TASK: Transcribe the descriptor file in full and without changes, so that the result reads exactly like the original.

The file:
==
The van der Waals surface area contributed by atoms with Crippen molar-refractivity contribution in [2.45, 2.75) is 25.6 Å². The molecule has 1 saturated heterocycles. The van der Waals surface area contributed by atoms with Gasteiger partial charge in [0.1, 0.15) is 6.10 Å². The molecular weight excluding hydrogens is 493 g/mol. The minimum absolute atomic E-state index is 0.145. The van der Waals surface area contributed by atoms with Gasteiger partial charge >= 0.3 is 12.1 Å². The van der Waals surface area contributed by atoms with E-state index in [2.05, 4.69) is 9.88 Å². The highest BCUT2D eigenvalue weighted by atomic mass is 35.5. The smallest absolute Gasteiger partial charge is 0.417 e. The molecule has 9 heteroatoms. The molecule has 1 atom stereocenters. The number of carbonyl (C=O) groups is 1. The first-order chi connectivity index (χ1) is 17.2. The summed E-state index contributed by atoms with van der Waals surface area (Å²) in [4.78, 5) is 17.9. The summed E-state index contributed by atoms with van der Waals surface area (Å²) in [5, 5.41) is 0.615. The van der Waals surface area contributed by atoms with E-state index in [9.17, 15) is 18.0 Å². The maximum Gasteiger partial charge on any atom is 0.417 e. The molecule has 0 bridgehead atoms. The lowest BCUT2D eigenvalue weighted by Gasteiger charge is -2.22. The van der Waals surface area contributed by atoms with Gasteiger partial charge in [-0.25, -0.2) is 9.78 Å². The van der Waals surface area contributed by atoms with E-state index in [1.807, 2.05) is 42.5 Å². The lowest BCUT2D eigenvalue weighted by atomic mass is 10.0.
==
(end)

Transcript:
The van der Waals surface area contributed by atoms with Crippen molar-refractivity contribution in [2.45, 2.75) is 25.6 Å². The molecule has 1 saturated heterocycles. The van der Waals surface area contributed by atoms with Gasteiger partial charge in [0.1, 0.15) is 6.10 Å². The molecular weight excluding hydrogens is 493 g/mol. The minimum absolute atomic E-state index is 0.145. The van der Waals surface area contributed by atoms with Gasteiger partial charge >= 0.3 is 12.1 Å². The van der Waals surface area contributed by atoms with E-state index in [2.05, 4.69) is 9.88 Å². The highest BCUT2D eigenvalue weighted by atomic mass is 35.5. The smallest absolute Gasteiger partial charge is 0.417 e. The molecule has 9 heteroatoms. The molecule has 1 atom stereocenters. The number of carbonyl (C=O) groups is 1. The first-order chi connectivity index (χ1) is 17.2. The summed E-state index contributed by atoms with van der Waals surface area (Å²) in [4.78, 5) is 17.9. The summed E-state index contributed by atoms with van der Waals surface area (Å²) in [5, 5.41) is 0.615. The van der Waals surface area contributed by atoms with E-state index in [9.17, 15) is 18.0 Å². The maximum Gasteiger partial charge on any atom is 0.417 e. The molecule has 0 bridgehead atoms. The lowest BCUT2D eigenvalue weighted by Gasteiger charge is -2.22. The van der Waals surface area contributed by atoms with Gasteiger partial charge in [-0.25, -0.2) is 9.78 Å². The van der Waals surface area contributed by atoms with E-state index in [1.807, 2.05) is 42.5 Å². The lowest BCUT2D eigenvalue weighted by atomic mass is 10.0.